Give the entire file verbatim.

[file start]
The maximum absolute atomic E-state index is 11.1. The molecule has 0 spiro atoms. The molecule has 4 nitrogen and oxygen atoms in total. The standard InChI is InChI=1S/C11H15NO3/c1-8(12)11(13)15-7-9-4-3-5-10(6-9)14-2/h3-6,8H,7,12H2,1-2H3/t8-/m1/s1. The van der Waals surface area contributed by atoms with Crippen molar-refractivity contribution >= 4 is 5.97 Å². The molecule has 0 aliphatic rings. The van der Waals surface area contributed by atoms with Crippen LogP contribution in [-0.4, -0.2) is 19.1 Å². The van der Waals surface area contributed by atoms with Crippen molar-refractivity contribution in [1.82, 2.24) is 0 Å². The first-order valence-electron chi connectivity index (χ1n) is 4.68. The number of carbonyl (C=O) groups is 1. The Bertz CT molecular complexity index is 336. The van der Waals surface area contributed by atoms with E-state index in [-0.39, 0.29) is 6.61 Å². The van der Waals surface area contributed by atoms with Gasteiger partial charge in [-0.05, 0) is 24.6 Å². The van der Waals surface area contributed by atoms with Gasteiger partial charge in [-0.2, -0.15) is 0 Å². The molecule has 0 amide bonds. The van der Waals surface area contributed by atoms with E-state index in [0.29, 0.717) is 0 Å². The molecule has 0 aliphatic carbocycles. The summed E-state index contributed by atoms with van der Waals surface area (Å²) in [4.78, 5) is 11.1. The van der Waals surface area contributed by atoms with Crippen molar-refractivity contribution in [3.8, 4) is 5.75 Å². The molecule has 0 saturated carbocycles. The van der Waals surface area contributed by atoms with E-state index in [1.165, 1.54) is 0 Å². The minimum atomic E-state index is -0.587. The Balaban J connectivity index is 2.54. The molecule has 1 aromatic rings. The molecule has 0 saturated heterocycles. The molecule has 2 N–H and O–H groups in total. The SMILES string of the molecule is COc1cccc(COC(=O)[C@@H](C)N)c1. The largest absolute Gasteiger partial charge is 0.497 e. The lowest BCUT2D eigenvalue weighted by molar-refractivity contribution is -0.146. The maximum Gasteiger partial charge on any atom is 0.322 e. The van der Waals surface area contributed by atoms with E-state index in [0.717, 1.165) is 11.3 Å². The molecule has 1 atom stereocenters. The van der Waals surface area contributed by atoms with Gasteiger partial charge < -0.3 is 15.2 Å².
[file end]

The maximum absolute atomic E-state index is 11.1. The molecule has 0 spiro atoms. The molecule has 4 nitrogen and oxygen atoms in total. The standard InChI is InChI=1S/C11H15NO3/c1-8(12)11(13)15-7-9-4-3-5-10(6-9)14-2/h3-6,8H,7,12H2,1-2H3/t8-/m1/s1. The van der Waals surface area contributed by atoms with Crippen molar-refractivity contribution >= 4 is 5.97 Å². The molecule has 0 aliphatic rings. The van der Waals surface area contributed by atoms with Crippen LogP contribution in [-0.4, -0.2) is 19.1 Å². The van der Waals surface area contributed by atoms with Crippen molar-refractivity contribution in [1.82, 2.24) is 0 Å². The first-order valence-electron chi connectivity index (χ1n) is 4.68. The number of carbonyl (C=O) groups is 1. The Bertz CT molecular complexity index is 336. The van der Waals surface area contributed by atoms with E-state index in [-0.39, 0.29) is 6.61 Å². The van der Waals surface area contributed by atoms with Gasteiger partial charge in [-0.05, 0) is 24.6 Å². The van der Waals surface area contributed by atoms with Gasteiger partial charge in [-0.2, -0.15) is 0 Å². The molecule has 0 amide bonds. The van der Waals surface area contributed by atoms with E-state index in [0.29, 0.717) is 0 Å². The molecule has 0 aliphatic carbocycles. The summed E-state index contributed by atoms with van der Waals surface area (Å²) in [4.78, 5) is 11.1. The van der Waals surface area contributed by atoms with Crippen molar-refractivity contribution in [3.8, 4) is 5.75 Å². The molecule has 0 saturated carbocycles. The van der Waals surface area contributed by atoms with E-state index in [1.165, 1.54) is 0 Å². The minimum atomic E-state index is -0.587. The Balaban J connectivity index is 2.54. The molecule has 1 aromatic rings. The molecule has 0 saturated heterocycles. The molecule has 2 N–H and O–H groups in total. The SMILES string of the molecule is COc1cccc(COC(=O)[C@@H](C)N)c1. The largest absolute Gasteiger partial charge is 0.497 e. The lowest BCUT2D eigenvalue weighted by molar-refractivity contribution is -0.146. The maximum Gasteiger partial charge on any atom is 0.322 e. The van der Waals surface area contributed by atoms with E-state index in [0.717, 1.165) is 11.3 Å². The molecule has 1 atom stereocenters. The van der Waals surface area contributed by atoms with Gasteiger partial charge < -0.3 is 15.2 Å².